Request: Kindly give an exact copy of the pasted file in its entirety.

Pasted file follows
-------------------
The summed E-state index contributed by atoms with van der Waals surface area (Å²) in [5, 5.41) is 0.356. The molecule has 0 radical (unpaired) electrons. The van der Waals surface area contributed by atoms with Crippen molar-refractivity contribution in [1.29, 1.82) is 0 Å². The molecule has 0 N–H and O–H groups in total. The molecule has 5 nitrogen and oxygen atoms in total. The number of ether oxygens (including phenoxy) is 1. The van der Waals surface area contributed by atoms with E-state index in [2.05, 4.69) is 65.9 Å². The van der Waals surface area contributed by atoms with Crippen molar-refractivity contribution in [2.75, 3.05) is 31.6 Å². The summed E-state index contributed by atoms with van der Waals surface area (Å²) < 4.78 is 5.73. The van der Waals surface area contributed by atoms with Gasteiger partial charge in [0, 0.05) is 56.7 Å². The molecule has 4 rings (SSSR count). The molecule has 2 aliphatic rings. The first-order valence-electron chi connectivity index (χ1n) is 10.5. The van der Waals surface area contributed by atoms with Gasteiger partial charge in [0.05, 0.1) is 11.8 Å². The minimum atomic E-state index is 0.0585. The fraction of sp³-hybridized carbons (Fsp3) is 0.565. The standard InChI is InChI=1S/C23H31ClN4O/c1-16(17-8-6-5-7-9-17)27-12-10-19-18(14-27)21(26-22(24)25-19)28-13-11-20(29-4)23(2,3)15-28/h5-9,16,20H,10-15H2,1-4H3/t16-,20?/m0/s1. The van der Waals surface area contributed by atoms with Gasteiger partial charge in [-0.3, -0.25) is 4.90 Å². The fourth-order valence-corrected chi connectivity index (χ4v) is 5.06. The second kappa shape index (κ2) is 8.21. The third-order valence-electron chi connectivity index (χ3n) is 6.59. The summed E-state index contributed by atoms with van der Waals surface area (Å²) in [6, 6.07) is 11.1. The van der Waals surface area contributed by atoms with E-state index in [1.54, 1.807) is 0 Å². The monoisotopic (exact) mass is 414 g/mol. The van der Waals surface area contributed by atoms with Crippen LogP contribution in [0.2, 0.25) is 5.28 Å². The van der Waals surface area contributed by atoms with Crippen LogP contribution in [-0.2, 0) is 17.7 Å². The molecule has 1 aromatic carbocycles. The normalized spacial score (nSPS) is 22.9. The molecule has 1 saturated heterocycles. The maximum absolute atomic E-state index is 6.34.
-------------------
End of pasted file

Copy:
The summed E-state index contributed by atoms with van der Waals surface area (Å²) in [5, 5.41) is 0.356. The molecule has 0 radical (unpaired) electrons. The van der Waals surface area contributed by atoms with Crippen molar-refractivity contribution in [1.29, 1.82) is 0 Å². The molecule has 0 N–H and O–H groups in total. The molecule has 5 nitrogen and oxygen atoms in total. The number of ether oxygens (including phenoxy) is 1. The van der Waals surface area contributed by atoms with E-state index in [2.05, 4.69) is 65.9 Å². The van der Waals surface area contributed by atoms with Crippen molar-refractivity contribution in [2.75, 3.05) is 31.6 Å². The summed E-state index contributed by atoms with van der Waals surface area (Å²) < 4.78 is 5.73. The van der Waals surface area contributed by atoms with Gasteiger partial charge in [0, 0.05) is 56.7 Å². The molecule has 4 rings (SSSR count). The molecule has 2 aliphatic rings. The first-order valence-electron chi connectivity index (χ1n) is 10.5. The van der Waals surface area contributed by atoms with Gasteiger partial charge in [0.05, 0.1) is 11.8 Å². The minimum atomic E-state index is 0.0585. The fraction of sp³-hybridized carbons (Fsp3) is 0.565. The standard InChI is InChI=1S/C23H31ClN4O/c1-16(17-8-6-5-7-9-17)27-12-10-19-18(14-27)21(26-22(24)25-19)28-13-11-20(29-4)23(2,3)15-28/h5-9,16,20H,10-15H2,1-4H3/t16-,20?/m0/s1. The van der Waals surface area contributed by atoms with Gasteiger partial charge in [-0.3, -0.25) is 4.90 Å². The fourth-order valence-corrected chi connectivity index (χ4v) is 5.06. The second kappa shape index (κ2) is 8.21. The third-order valence-electron chi connectivity index (χ3n) is 6.59. The summed E-state index contributed by atoms with van der Waals surface area (Å²) in [6, 6.07) is 11.1. The van der Waals surface area contributed by atoms with E-state index in [1.54, 1.807) is 0 Å². The monoisotopic (exact) mass is 414 g/mol. The van der Waals surface area contributed by atoms with Crippen LogP contribution in [0.2, 0.25) is 5.28 Å². The van der Waals surface area contributed by atoms with Crippen LogP contribution in [-0.2, 0) is 17.7 Å². The molecule has 1 aromatic carbocycles. The normalized spacial score (nSPS) is 22.9. The molecule has 1 saturated heterocycles. The maximum absolute atomic E-state index is 6.34.